21 Jun 2021

'How many deaths need to happen?': Canada has a troubling anti-Muslim hate problem

Last summer, staff at a Toronto mosque picked up pieces of glass after their windows were shattered for the second time in days. A few months later, a 58-year-old man was stabbed and killed outside a nearby, but different, mosque. A month after, a third mosque receives threats that its congregation will be the target of a mass shooting. This is the treatment Islamic places of worship in Toronto face. A similar, sometimes worse, picture can be painted in cities across Canada, a country that prides itself and deeply benefits from its multiculturalism and diversity. These incidents, amid others, were the precursors to a vehicle attack in London, Ont. that killed four members of a Muslim family, and left one child fighting for his life — an attack police say was an act of hate. Rania Lawendy, the national director of the Muslim Association of Canada, the organization behind a Toronto mosque that was vandalised six times over the course of the COVID-19 pandemic, said the London attack, while horrifying, did not come as a complete surprise. She said anti-Muslim hate and Islamophobia did not grow overnight in Canada, rather neglect and purposeful escalation of the issue by leaders has made it become a deeply embedded part of the country’s cultural and political fabric. read the complete article

21 Jun 2021

Londoners to gather for Hijabs for Harmony and action against Islamophobia at Victoria Park

Londoners supporting women within the Muslim faith are being called to gather for Hijabs in Harmony Friday evening at Victoria Park. The event, organized by London lawyer Barb Legate, was created in response to the June 6 truck attack which killed four members of a Muslim family while out for an evening walk. London Police have since said that the attack was hate-motivated. Legate said she wanted to show solidarity to women who are visibly Muslim, and often the targets of Islamaphobia. "It's our way of saying we're with you, you are our sisters, and we abhor the treatment that you were given because of this," Legate said. read the complete article

21 Jun 2021

A child psychiatrist who knew those killed in the London terror attack offers advice on helping kids deal with trauma

Trauma resulting from racism and anti-Muslim prejudice can be unique. Research from 2018 on the impact of Islamophobia on Muslim children in London, Ont., found that rising anti-Muslim prejudice and demonized narratives about Muslims in the media led to repeated traumatic exposures, resulting in fears of being Muslim in the community. Despite the pervasive nature of anti-Muslim prejudice in some communities, health-care systems struggle with meeting the needs of Muslim families. The result of our communities silence in the wake of violence driven by prejudice and hate can be re-traumatizing as well. Sadly, we have seen this type of crime before, yet it is never easy to have a conversation about these topics with kids and teens. For me personally, it was an entirely different experience to have to explain to my own children that other kids they once played with were targeted for being visibly different. As we processed our own grief and trauma in diverse ways, I found myself fielding calls and questions from friends and community members about how we can move forward and heal. I drew from my experience and knowledge of evidence and trauma-informed approaches to provide practical, relevant suggestions to help parents and children cope with trauma. read the complete article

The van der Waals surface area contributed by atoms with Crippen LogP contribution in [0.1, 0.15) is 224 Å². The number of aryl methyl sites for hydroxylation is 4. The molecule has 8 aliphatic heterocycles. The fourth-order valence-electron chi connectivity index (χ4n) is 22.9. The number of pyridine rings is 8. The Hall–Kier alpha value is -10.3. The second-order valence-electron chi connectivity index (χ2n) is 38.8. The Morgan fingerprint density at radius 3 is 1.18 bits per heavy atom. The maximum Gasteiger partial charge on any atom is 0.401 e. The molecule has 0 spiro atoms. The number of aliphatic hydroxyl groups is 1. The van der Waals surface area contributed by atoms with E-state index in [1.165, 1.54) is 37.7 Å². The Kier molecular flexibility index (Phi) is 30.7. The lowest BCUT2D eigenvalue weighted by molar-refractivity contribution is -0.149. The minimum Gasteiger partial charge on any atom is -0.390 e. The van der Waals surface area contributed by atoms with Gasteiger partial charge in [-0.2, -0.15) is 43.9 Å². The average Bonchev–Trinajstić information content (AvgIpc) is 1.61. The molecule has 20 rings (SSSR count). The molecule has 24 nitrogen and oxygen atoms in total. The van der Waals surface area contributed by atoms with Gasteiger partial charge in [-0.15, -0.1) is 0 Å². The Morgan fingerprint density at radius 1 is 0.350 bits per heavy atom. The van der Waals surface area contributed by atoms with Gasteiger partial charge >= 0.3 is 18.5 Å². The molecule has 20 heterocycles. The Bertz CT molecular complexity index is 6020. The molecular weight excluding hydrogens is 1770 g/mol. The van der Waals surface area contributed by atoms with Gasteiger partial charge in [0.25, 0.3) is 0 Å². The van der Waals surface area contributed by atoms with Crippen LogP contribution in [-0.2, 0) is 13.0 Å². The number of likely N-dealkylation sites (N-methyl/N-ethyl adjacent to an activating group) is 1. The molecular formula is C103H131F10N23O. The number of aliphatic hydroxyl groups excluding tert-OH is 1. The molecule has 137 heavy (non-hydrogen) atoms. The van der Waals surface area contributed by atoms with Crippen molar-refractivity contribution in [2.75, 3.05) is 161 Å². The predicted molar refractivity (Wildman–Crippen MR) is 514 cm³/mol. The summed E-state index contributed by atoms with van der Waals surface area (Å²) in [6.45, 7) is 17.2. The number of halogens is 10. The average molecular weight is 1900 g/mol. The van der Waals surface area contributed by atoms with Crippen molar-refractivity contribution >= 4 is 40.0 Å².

21 Jun 2021

The fight for Muslim representation in Hollywood — and the danger of falling behind

"Isn't it tragically a case of just math that you end up with the massacre of three generations of one family," Ahmed asked in a followup video shared on Twitter. He was referring to the recent attack in London, Ont., of a family who investigators say were targeted due to their Muslim faith. "This is the result of dehumanizing and demonizing portrayals of Muslims.... The Islamophobia industry is one that measures its cost in blood." The report itself had a similar finding. The authors wrote that "the violence against Muslims — online and offline — demonstrates dangerous biases in the population and real threats to individuals in this community." "While the causes of such violence are complex, one arena that may exacerbate biased views of the Muslim community is the mass media. In the absence of direct contact, entertainment may provide individuals with information about different groups." And in an interview with CBC News, one of the study's authors, Al-Baab Khan, also shared concern over how stereotypes and "terror tropes" associated with Muslim people in media can influence their treatment. As an example, she pointed to the fact that nearly 75 per cent of Muslim characters in the study were shown wearing religious-affiliated clothing. "It's decisions like this that really may perpetuate seeing Muslims as being other, or seeing Muslims as not being part of Western cultures," she said. read the complete article

21 Jun 2021

Islamophobia: Four years after Finsbury Park attack, Canada deaths show threat undiminished

The politicians and media may have moved on, but our community has not. Makram Ali, who was mowed down in the attack, is still dead. His children are still without a father, and those who knew him and prayed beside him still live in fear that an attack like this could take place again and that their names will be the ones written in obituaries. Our mosque has received endless calls from Muslim women in the area worried about being the victims of hate crimes and we have had to put on workshops and therapy sessions to help with the trauma people are experiencing. Our lives as a community were changed forever on 19 June 2017, and we are still feeling the effect of that attack today. It is why I was pained and horrified to see such a similar attack take place in Canada earlier this month where four members of the same family in London, Ontario, were killed because they were Muslim. Reading about this incident gave me flashbacks to what took place outside our mosque and the unimaginable terror and horror unleashed that day. Though these attacks took place hundreds of miles apart, the source of this hatred is the same: Islamophobia. Islamophobia is the dark smog we have allowed to descend on our societies. What was once exclusively the rhetoric of the far right on the fringes of society has now infiltrated the mainstream and has become the acceptable face of racism. The Islamophobic attacks that took place in Finsbury Park, Ontario, and Christchurch, to name a few, did not arise in a vacuum. They are the culmination of decades of institutional Islamophobic discourse and racialised policies that have filtered down from the top to our streets. read the complete article